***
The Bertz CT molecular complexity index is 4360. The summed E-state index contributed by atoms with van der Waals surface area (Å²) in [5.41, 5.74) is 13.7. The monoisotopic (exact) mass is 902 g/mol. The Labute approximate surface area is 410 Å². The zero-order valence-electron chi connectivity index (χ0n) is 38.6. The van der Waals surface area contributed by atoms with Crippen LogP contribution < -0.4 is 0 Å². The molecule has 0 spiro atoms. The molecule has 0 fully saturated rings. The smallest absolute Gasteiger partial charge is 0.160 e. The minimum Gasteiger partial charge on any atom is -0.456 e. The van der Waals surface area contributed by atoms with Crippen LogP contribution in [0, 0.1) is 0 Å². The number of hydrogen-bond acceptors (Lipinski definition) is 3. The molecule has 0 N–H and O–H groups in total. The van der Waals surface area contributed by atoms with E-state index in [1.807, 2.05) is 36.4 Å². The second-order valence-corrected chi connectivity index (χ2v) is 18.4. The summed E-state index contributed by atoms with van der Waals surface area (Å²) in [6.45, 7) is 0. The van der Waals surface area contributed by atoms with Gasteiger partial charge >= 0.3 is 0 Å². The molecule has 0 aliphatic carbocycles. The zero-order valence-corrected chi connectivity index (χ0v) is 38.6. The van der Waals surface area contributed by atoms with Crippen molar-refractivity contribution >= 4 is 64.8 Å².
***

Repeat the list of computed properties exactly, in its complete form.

The Bertz CT molecular complexity index is 4360. The summed E-state index contributed by atoms with van der Waals surface area (Å²) in [5.41, 5.74) is 13.7. The monoisotopic (exact) mass is 902 g/mol. The Labute approximate surface area is 410 Å². The zero-order valence-electron chi connectivity index (χ0n) is 38.6. The van der Waals surface area contributed by atoms with Crippen LogP contribution < -0.4 is 0 Å². The molecule has 0 spiro atoms. The molecule has 0 fully saturated rings. The smallest absolute Gasteiger partial charge is 0.160 e. The minimum Gasteiger partial charge on any atom is -0.456 e. The van der Waals surface area contributed by atoms with Crippen LogP contribution in [0, 0.1) is 0 Å². The number of hydrogen-bond acceptors (Lipinski definition) is 3. The molecule has 0 N–H and O–H groups in total. The van der Waals surface area contributed by atoms with E-state index in [1.807, 2.05) is 36.4 Å². The second-order valence-corrected chi connectivity index (χ2v) is 18.4. The summed E-state index contributed by atoms with van der Waals surface area (Å²) in [6.45, 7) is 0. The van der Waals surface area contributed by atoms with Gasteiger partial charge >= 0.3 is 0 Å². The molecule has 0 aliphatic carbocycles. The zero-order valence-corrected chi connectivity index (χ0v) is 38.6. The van der Waals surface area contributed by atoms with Crippen molar-refractivity contribution >= 4 is 64.8 Å².